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Shoen envisioned a new start

June 17, 2011
Meg Alexander - Staff Writer , Fairmont Sentinel

FAIRMONT - Kris Shoen has been working in the mental health field a long time, beginning in nursing. Her own health issues adjusted her path a bit.

The loss of her vision prevented her from working as a nurse, but it didn't stop her from working altogether - far from it. Shoen was 49 when she returned to school, getting her bachelor's degree at Minnesota State-Mankato, and then her master's degree from the University of Minnesota.

"It was pretty scary," she said, acknowledging the help she received from her family, particularly her husband, Maurice. "... Maurice and the kids were behind me.

Article Photos

OPENING?UP?— Kris Shoen opened Krisma Counseling this week on West First Street in Fairmont.

"I just had to take deep breaths. I think that first year, if you'd have given me a nickel, I'd have gone home."

This week, at age 59, Shoen is opening her own practice, Krisma Counseling - a combination of Kris and Maurice Shoens' names.

Before Krisma, Shoen worked for Sioux Trails, but she wanted the independence and flexibility that comes with being your own boss. Again, her husband encouraged her to take a risk.

"This is our group room," said Shoen, showing off a large but cozy space with a conference table and chairs in her new office on West First Street. "I'm really tickled to have a group room."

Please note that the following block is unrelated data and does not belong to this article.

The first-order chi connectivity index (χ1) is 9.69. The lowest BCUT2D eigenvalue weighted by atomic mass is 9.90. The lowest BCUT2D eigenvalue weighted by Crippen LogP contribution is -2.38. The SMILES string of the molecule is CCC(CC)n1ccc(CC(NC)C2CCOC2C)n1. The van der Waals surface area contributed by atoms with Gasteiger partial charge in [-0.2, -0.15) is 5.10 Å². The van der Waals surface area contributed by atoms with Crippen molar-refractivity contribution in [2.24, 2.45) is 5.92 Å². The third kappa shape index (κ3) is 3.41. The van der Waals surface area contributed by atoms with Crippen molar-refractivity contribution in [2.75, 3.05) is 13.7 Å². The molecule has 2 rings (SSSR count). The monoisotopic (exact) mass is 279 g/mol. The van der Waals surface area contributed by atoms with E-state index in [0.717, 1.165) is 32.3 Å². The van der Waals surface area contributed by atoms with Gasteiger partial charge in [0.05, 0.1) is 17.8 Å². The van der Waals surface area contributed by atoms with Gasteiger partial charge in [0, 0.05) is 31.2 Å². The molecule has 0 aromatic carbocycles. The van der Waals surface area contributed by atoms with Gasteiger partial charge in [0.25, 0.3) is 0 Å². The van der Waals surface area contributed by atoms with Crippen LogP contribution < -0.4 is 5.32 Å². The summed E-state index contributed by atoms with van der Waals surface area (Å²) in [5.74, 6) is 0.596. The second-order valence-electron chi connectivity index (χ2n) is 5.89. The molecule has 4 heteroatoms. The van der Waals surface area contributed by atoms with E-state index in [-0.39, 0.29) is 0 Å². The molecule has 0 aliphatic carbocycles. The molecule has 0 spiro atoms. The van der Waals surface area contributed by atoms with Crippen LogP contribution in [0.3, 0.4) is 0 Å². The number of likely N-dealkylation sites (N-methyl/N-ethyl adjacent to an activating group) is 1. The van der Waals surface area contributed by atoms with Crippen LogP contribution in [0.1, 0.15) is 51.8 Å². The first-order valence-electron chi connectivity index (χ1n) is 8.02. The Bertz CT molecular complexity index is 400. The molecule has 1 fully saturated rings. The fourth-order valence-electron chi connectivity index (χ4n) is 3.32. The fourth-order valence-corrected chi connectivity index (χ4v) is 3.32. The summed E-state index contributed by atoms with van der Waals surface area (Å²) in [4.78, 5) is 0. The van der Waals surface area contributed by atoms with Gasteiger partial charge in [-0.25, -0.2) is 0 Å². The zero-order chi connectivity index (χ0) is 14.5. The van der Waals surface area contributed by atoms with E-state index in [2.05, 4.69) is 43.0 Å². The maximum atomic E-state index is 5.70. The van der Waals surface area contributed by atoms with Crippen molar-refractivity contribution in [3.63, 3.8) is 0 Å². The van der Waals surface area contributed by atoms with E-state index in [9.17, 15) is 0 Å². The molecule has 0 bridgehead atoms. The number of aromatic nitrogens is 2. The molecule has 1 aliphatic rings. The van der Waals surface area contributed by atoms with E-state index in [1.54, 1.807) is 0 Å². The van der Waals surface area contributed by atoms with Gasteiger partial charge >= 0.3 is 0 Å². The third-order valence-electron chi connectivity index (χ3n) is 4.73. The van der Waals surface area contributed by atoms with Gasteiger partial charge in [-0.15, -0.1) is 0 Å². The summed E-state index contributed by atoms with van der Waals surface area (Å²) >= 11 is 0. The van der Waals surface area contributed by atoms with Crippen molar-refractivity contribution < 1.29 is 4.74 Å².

She meets with three different groups per week, and also works with individuals, families, couples, children, victims of abuse, people struggling with anger management, and grief and loss.

"I am pretty much strength-based and cognitive," she said, describing her style of counseling. "To me, I think you meet people where they're at.

When working with clients, she has plenty of experience to draw from, not only professionally, but also from her personal life. The Shoens have two grown children, Shawn and Annie, and have fostered 49 other children over the years. Before moving to Fairmont, Shoen worked for three years in a group home in Rochester, during which time she figures about 450 kids came through.

"I've worked with a lot of kids in turmoil," said Shoen, who has followed her father's philosphy through all life's trials.

"Attitude is what makes you," she said. "You can decide to have a good attitude or a bad attitude and then go forward with that. I think that's pretty much ingrained in me."



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